Our Broken Immigration System Affect the US Economy

There is no doubt that there is a clear connection between our Immigration policy and how well our economy is doing.

Immigration increases the overall size of the U.S. economy. Of this there is no question. In 2009 immigrants accounted for 15 percent of all workers. More workers and more people mean a bigger GDP. Immigrants are 15 percent of U.S. workers. They likely account for about 10 percent of GDP or more than a trillion dollars annually. However, this does not mean that the native-born population benefits from immigration.

Basic economic theory shows that the overwhelming majority of this increase in economic activity goes to the immigrants themselves in the form of wages and other compensation. It is important to understand that the increase in the size of the economy is not, by itself, a benefit to the existing population. Moreover, immigrants who arrived in the last 10, 20, or 50 years are without question earning and living better on average then they would be had they remained in their home countries.

The effects of restrictive immigration laws in several U.S. regions affect employers and immigrants themselves, official sources said today.

The problem that concerns many states in the country, where local governments passed laws to prosecute undocumented workers, is addressed in a report by the Agriculture Department of Georgia, a region that passed the HB 87 state immigration law.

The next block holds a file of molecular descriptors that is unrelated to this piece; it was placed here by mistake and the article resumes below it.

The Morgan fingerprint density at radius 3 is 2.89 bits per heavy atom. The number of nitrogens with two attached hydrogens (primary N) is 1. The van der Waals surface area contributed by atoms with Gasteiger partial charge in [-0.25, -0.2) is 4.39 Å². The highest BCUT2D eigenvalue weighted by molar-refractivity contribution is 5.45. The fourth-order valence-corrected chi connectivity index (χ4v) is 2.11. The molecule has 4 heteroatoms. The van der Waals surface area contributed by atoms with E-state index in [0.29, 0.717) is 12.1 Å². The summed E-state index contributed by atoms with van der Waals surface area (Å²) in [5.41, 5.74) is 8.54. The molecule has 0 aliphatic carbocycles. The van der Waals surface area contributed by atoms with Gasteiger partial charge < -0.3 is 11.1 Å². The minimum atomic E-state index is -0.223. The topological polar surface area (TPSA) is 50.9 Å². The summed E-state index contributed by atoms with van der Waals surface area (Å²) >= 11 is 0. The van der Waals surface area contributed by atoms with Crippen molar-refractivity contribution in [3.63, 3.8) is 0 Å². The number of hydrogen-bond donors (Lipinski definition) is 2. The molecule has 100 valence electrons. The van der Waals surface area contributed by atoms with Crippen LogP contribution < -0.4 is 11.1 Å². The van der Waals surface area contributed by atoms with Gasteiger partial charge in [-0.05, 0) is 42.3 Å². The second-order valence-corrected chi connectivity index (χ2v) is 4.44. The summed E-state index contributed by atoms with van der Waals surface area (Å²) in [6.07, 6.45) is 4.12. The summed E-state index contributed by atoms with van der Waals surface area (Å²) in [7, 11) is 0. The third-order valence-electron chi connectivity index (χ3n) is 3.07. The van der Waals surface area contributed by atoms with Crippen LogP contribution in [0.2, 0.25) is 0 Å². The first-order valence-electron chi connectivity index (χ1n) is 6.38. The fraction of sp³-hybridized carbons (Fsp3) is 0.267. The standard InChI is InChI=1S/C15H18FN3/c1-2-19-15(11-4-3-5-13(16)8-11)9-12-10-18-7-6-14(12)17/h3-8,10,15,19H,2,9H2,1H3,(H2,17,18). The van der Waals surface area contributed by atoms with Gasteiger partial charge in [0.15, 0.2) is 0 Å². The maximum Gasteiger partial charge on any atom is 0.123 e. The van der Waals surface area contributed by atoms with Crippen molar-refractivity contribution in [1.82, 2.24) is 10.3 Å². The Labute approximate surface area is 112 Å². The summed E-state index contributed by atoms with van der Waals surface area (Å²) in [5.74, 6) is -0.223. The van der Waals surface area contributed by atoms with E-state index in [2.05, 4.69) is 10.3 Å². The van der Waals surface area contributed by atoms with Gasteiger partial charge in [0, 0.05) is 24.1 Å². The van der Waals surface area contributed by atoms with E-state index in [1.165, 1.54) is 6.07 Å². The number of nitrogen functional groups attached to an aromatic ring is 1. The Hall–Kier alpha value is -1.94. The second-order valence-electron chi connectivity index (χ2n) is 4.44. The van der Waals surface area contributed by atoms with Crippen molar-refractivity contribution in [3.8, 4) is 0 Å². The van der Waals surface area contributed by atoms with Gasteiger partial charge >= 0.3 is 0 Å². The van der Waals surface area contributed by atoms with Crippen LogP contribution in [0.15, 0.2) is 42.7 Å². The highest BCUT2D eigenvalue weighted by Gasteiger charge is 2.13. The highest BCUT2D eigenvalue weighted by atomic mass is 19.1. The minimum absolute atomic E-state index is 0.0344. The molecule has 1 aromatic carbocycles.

According to the report, the farmers lost about 10 million USD because of the lack of workers for the growing and harvesting of crops.

The fact is that companies with more than 10 employees were required to use the E-Verify system, a program to check the immigration status of workers in an on-line database, which frightened away thousands of undocumented workers.

The fear of facing criminal penalties for using false documents to gain employment also triggered the exodus of immigrants to other regions.

The Georgia document says 26 percent of producers surveyed lost income due to lack of workers to meet the needs of the fruit and vegetable industry, which faced major losses.

The absence of comprehensive immigration reforms and the adoption of local regulations create serious problems in states like Alabama, South Carolina, Utah and Arizona, among other regions, where immigrant labor is a decisive factor in agriculture. There is no doubt that immigration reform is crucial not only because the system is broken, but also to support economic growth in the future.